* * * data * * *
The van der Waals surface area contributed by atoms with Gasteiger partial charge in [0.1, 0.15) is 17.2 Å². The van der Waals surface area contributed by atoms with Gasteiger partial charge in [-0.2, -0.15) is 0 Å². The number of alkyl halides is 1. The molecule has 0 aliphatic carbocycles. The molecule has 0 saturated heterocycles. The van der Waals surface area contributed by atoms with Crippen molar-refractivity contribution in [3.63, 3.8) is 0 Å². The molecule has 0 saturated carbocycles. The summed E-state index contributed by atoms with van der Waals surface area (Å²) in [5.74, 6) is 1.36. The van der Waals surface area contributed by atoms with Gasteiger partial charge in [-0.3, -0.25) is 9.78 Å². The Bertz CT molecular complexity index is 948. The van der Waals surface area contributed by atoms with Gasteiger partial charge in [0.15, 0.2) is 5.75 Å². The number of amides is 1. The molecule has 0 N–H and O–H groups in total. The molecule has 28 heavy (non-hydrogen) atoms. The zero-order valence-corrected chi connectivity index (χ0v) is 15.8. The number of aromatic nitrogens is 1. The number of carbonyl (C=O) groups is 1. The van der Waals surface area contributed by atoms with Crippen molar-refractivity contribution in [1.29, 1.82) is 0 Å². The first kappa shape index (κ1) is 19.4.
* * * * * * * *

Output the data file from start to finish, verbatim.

The van der Waals surface area contributed by atoms with Gasteiger partial charge in [0.1, 0.15) is 17.2 Å². The van der Waals surface area contributed by atoms with Gasteiger partial charge in [-0.2, -0.15) is 0 Å². The number of alkyl halides is 1. The molecule has 0 aliphatic carbocycles. The molecule has 0 saturated heterocycles. The van der Waals surface area contributed by atoms with Crippen molar-refractivity contribution in [3.63, 3.8) is 0 Å². The molecule has 0 saturated carbocycles. The summed E-state index contributed by atoms with van der Waals surface area (Å²) in [5.74, 6) is 1.36. The van der Waals surface area contributed by atoms with Gasteiger partial charge in [-0.3, -0.25) is 9.78 Å². The Bertz CT molecular complexity index is 948. The van der Waals surface area contributed by atoms with Gasteiger partial charge in [0.15, 0.2) is 5.75 Å². The number of amides is 1. The molecule has 0 N–H and O–H groups in total. The molecule has 28 heavy (non-hydrogen) atoms. The zero-order valence-corrected chi connectivity index (χ0v) is 15.8. The number of aromatic nitrogens is 1. The number of carbonyl (C=O) groups is 1. The van der Waals surface area contributed by atoms with Crippen molar-refractivity contribution in [1.29, 1.82) is 0 Å². The first kappa shape index (κ1) is 19.4.